The use of contact lenses (also known as contact lenses or pupilentes) gained much popularity over the past two decades. It is estimated that currently more than 130 million people worldwide use them frequently. Contact lenses have some advantages over glasses, as comfort for sports, a wider field of vision and the fact that they are virtually undetectable, which ends up being aesthetically very convenient.
Contact lenses have three basic guidelines:
Degree vision correction, whether for nearsightedness, farsightedness, astigmatism or presbyopia.
Cosmetics, as in the case of colored contact lenses. Therapeutic correction of certain eye diseases such as keratoconus or after surgery.
The cosmetic use of the lens has become very popular. Some people use colored lenses to change eye color. Others use stylized lenses to alter the shape of the eyes, which is very common in movies and parties. In the United States, during the celebration of Halloween, it is common that people use this type of lenses as part of their costumes.
Contact lenses are usually divided into jelly and rigid.
Contact lenses gelatinous
Are contact lenses more comfortable and easily adaptable, making them the most sold and used.
Among the gelatinous lens there are several brands, consisting of different materials. Each has its own rate of oxygenation of the cornea and the accumulation of debris. Depending on these characteristics, time of use can vary widely:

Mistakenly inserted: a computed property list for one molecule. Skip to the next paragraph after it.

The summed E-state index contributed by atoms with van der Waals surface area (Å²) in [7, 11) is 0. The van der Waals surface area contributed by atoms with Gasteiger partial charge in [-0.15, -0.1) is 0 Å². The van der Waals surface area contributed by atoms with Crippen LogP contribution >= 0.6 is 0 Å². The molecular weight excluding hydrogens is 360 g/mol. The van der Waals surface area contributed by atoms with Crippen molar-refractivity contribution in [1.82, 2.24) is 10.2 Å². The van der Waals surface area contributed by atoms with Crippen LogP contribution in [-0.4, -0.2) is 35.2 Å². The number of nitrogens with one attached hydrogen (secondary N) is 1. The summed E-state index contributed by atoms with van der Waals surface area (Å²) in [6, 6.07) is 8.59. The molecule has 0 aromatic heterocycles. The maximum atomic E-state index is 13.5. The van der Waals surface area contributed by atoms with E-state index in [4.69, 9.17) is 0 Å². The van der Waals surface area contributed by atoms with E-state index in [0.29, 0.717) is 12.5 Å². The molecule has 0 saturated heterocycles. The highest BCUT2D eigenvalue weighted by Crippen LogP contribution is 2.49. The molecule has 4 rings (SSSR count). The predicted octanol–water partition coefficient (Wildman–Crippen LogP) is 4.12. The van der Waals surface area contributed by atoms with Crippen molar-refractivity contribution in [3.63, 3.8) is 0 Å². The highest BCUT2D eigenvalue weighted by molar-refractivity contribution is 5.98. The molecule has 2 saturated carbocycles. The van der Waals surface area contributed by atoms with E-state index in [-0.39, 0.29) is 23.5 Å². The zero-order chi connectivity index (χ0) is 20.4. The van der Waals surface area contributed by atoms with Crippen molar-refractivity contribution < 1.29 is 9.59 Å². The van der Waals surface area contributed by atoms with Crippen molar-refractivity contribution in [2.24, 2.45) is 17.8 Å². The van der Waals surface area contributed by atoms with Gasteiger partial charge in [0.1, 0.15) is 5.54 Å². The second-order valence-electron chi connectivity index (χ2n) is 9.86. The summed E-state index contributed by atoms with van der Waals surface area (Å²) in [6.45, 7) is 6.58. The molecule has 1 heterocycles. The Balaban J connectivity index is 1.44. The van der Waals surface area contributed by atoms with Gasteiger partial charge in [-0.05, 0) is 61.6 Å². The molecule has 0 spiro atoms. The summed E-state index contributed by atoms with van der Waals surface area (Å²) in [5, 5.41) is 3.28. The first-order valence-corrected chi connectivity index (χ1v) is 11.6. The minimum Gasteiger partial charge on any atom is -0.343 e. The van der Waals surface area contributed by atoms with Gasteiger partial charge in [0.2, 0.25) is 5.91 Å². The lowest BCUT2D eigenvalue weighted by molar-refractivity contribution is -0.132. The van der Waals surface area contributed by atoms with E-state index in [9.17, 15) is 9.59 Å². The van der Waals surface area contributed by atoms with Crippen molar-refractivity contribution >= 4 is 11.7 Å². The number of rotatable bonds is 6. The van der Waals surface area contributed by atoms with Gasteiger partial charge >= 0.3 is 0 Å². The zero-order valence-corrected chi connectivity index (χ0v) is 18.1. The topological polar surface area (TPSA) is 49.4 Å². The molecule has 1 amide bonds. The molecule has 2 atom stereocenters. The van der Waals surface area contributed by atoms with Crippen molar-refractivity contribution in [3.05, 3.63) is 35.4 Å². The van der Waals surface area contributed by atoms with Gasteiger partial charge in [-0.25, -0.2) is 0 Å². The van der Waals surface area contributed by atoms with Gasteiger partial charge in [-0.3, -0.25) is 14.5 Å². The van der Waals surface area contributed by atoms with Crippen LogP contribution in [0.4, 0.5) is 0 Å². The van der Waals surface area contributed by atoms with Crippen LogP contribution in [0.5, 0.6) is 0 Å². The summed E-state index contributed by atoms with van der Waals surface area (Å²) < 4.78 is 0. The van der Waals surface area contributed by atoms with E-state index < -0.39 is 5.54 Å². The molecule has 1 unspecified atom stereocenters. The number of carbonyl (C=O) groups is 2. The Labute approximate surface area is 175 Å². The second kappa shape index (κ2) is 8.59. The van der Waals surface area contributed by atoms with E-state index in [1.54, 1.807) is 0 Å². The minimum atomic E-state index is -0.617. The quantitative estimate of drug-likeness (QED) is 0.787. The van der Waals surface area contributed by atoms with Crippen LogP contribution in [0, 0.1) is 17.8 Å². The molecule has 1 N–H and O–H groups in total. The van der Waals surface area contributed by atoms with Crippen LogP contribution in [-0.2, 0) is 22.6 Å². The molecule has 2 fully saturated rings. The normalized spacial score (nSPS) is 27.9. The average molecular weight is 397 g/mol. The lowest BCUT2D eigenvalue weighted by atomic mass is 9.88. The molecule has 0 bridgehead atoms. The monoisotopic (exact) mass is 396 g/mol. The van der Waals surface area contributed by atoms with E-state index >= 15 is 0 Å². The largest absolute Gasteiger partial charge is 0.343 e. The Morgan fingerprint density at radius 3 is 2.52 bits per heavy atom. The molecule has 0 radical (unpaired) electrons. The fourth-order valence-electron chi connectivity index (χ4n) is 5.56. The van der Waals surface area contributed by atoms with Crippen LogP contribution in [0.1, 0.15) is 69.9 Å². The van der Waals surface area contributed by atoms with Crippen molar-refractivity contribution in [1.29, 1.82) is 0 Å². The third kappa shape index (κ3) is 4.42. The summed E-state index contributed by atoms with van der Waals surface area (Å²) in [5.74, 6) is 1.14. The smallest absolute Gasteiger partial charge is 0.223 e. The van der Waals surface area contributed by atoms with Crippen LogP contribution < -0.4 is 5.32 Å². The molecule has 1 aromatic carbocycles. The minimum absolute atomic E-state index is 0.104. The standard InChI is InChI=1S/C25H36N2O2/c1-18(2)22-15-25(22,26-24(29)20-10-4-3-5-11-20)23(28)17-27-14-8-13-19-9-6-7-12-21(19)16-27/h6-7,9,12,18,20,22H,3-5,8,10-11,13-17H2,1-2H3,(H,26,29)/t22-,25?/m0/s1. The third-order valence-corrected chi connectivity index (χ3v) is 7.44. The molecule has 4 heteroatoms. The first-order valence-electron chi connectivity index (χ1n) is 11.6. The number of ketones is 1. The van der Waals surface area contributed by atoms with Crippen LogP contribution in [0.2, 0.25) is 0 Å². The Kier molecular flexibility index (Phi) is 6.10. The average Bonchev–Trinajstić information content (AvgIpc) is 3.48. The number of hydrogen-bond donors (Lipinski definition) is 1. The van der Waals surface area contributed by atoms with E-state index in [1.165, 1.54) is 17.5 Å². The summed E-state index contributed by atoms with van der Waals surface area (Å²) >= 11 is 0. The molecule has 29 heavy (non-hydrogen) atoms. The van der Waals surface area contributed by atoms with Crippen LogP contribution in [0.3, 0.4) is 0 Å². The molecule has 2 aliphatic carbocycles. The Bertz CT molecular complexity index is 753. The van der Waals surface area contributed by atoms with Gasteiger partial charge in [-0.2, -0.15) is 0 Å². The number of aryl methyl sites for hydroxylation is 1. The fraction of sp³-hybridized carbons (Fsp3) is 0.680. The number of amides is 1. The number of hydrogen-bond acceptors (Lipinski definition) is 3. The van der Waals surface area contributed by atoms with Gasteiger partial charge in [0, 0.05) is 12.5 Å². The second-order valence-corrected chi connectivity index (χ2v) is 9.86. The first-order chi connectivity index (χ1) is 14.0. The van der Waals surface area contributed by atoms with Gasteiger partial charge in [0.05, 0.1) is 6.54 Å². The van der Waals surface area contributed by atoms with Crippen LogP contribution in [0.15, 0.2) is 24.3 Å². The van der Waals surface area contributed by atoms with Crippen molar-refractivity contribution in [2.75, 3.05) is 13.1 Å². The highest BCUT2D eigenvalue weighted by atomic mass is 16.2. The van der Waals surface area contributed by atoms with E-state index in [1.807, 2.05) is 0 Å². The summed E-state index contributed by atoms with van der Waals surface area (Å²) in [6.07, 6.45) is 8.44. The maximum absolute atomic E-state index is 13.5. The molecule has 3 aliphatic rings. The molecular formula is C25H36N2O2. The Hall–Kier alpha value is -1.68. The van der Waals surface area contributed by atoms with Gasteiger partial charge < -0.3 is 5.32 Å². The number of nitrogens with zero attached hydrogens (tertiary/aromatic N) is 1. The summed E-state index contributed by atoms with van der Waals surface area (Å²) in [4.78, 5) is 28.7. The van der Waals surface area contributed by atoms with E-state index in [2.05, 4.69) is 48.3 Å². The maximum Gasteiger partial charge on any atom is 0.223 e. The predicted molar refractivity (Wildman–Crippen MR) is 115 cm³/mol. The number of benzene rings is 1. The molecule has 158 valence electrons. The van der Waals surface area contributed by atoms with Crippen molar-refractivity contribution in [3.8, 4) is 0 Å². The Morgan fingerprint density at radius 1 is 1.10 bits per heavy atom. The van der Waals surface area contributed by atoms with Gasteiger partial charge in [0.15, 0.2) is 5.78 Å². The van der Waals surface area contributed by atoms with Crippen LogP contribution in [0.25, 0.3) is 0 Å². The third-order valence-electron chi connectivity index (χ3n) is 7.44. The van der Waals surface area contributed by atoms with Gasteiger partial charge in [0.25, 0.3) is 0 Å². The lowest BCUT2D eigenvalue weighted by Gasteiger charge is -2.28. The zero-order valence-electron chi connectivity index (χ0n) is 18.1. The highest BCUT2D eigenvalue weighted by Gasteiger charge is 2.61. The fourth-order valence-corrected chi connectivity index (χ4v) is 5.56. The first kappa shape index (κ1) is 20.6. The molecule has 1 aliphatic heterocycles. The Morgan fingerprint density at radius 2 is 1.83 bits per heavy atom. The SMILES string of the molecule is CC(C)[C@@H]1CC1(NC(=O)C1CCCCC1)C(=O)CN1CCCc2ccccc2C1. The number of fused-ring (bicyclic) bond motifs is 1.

- Contact lenses for a day: they must be discarded daily. Are ideal for people who wear glasses sporadically or have sensitivity to disinfecting solutions, since this type of lens dispenses its use.
- Contact lenses for two weeks: they can be used for up to 15 days. We suggest removing them to sleep, although some can be used for up to six days without interruption.
- Contact lenses for a month: they must be worn during the day and removed at night, however, some brands are approved for use without interruption for 30 days.
Deciding which type of contact lens is most appropriate is individual and should be taken by the ophthalmologist.
Contact lenses rigid gas permeable
Contrary to what many think, the current rigid contact lenses are less harmful to the eyes. However, they are more uncomfortable and require more time to adapt.
Currently, less than 10% of the lenses sold are rigid.
Complications of contact lenses
The use of contact lenses is not a superfluous procedure. Although we are quite safe, if not taken proper precautions may cause serious eye problems including infections and permanent damage to vision. For more modern than the current contact lenses, all cause some degree of obstruction in the oxygenation of the cornea and can lead to the destruction of their cells if used incorrectly.
Remember that our body contact lenses do not stop being a foreign body in the eyes for several hours per day several days a week. If they are well cared for, accumulate excess debris and proteins, and may even become infected with fungi, bacteria or amoebas.
The handling of contact lenses without proper hygiene can cause eye infections, the most common stye.
Therefore, never use lenses without the guidance of an ophthalmologist.
Taking care of your contact lenses
• Keep your hands clean if you handle your lenses. Wash with mild soap, preferably.
• When drying hands after washing Certify that there remains a towel on your toes.
• Keep nails trimmed to avoid dirty and eye injuries when removing or putting on contact lenses.
• Use lens cleaning solutions according to the directions of your eye. Various types of lenses need different hygienic care.
• Before putting lenses always get certified that there is no visible damage or debris.